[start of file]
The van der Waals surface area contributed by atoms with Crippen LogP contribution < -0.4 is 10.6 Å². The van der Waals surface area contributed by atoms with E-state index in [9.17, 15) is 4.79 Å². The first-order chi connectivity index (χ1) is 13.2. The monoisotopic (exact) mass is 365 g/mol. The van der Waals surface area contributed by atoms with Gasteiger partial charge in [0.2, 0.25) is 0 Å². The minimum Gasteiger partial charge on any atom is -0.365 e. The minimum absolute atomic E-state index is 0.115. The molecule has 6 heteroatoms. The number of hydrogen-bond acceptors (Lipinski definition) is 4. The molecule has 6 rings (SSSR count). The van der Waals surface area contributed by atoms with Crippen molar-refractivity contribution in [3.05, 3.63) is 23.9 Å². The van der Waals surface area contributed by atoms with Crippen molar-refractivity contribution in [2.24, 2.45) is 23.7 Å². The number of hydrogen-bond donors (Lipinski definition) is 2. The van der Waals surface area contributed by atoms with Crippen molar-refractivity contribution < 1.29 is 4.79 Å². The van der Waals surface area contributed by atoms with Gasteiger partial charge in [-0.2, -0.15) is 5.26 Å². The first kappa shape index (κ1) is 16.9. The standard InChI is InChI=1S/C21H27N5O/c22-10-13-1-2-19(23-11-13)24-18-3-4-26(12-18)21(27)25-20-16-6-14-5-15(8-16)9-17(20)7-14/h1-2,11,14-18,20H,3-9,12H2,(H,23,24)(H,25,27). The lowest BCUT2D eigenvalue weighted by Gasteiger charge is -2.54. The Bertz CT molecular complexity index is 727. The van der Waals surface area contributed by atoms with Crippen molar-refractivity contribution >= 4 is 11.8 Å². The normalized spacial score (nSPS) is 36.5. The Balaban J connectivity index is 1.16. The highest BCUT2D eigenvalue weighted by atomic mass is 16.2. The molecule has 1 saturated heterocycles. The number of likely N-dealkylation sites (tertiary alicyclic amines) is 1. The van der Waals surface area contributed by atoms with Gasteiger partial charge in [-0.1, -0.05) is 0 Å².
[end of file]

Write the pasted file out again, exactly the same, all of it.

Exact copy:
The van der Waals surface area contributed by atoms with Crippen LogP contribution < -0.4 is 10.6 Å². The van der Waals surface area contributed by atoms with E-state index in [9.17, 15) is 4.79 Å². The first-order chi connectivity index (χ1) is 13.2. The monoisotopic (exact) mass is 365 g/mol. The van der Waals surface area contributed by atoms with Gasteiger partial charge in [0.2, 0.25) is 0 Å². The minimum Gasteiger partial charge on any atom is -0.365 e. The minimum absolute atomic E-state index is 0.115. The molecule has 6 heteroatoms. The number of hydrogen-bond acceptors (Lipinski definition) is 4. The molecule has 6 rings (SSSR count). The van der Waals surface area contributed by atoms with Crippen molar-refractivity contribution in [3.05, 3.63) is 23.9 Å². The van der Waals surface area contributed by atoms with Crippen molar-refractivity contribution in [2.24, 2.45) is 23.7 Å². The number of hydrogen-bond donors (Lipinski definition) is 2. The van der Waals surface area contributed by atoms with Crippen molar-refractivity contribution < 1.29 is 4.79 Å². The van der Waals surface area contributed by atoms with Gasteiger partial charge in [-0.2, -0.15) is 5.26 Å². The first kappa shape index (κ1) is 16.9. The standard InChI is InChI=1S/C21H27N5O/c22-10-13-1-2-19(23-11-13)24-18-3-4-26(12-18)21(27)25-20-16-6-14-5-15(8-16)9-17(20)7-14/h1-2,11,14-18,20H,3-9,12H2,(H,23,24)(H,25,27). The lowest BCUT2D eigenvalue weighted by Gasteiger charge is -2.54. The Bertz CT molecular complexity index is 727. The van der Waals surface area contributed by atoms with Crippen molar-refractivity contribution >= 4 is 11.8 Å². The normalized spacial score (nSPS) is 36.5. The Balaban J connectivity index is 1.16. The highest BCUT2D eigenvalue weighted by atomic mass is 16.2. The molecule has 1 saturated heterocycles. The number of likely N-dealkylation sites (tertiary alicyclic amines) is 1. The van der Waals surface area contributed by atoms with Gasteiger partial charge in [-0.1, -0.05) is 0 Å².